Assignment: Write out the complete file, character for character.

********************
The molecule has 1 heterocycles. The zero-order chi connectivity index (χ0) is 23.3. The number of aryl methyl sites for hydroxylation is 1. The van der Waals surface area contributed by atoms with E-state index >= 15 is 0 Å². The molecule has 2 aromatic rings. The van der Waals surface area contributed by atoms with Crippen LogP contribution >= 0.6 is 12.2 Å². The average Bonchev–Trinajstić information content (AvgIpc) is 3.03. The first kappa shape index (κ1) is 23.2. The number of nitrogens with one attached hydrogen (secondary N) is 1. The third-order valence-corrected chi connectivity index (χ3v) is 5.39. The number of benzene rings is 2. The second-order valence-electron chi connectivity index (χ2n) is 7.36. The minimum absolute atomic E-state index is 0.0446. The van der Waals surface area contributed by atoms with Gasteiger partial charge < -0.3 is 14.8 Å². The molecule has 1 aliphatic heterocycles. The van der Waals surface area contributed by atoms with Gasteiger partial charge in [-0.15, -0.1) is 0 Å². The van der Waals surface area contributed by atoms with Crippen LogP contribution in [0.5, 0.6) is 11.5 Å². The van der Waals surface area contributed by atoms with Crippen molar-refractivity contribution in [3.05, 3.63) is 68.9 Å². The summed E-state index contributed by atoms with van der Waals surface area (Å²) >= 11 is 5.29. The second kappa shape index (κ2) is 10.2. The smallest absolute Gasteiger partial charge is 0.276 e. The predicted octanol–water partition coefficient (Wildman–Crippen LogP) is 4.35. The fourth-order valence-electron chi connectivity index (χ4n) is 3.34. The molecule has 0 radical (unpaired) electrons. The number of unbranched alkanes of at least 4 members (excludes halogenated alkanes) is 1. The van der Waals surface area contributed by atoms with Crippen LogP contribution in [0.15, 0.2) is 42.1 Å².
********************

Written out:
The molecule has 1 heterocycles. The zero-order chi connectivity index (χ0) is 23.3. The number of aryl methyl sites for hydroxylation is 1. The van der Waals surface area contributed by atoms with E-state index >= 15 is 0 Å². The molecule has 2 aromatic rings. The van der Waals surface area contributed by atoms with Crippen LogP contribution >= 0.6 is 12.2 Å². The average Bonchev–Trinajstić information content (AvgIpc) is 3.03. The first kappa shape index (κ1) is 23.2. The number of nitrogens with one attached hydrogen (secondary N) is 1. The third-order valence-corrected chi connectivity index (χ3v) is 5.39. The number of benzene rings is 2. The second-order valence-electron chi connectivity index (χ2n) is 7.36. The minimum absolute atomic E-state index is 0.0446. The van der Waals surface area contributed by atoms with Gasteiger partial charge < -0.3 is 14.8 Å². The molecule has 1 aliphatic heterocycles. The van der Waals surface area contributed by atoms with Gasteiger partial charge in [-0.15, -0.1) is 0 Å². The van der Waals surface area contributed by atoms with Crippen LogP contribution in [0.5, 0.6) is 11.5 Å². The van der Waals surface area contributed by atoms with Crippen molar-refractivity contribution in [3.05, 3.63) is 68.9 Å². The summed E-state index contributed by atoms with van der Waals surface area (Å²) >= 11 is 5.29. The second kappa shape index (κ2) is 10.2. The smallest absolute Gasteiger partial charge is 0.276 e. The predicted octanol–water partition coefficient (Wildman–Crippen LogP) is 4.35. The fourth-order valence-electron chi connectivity index (χ4n) is 3.34. The molecule has 0 radical (unpaired) electrons. The number of unbranched alkanes of at least 4 members (excludes halogenated alkanes) is 1. The van der Waals surface area contributed by atoms with Crippen LogP contribution in [0.15, 0.2) is 42.1 Å².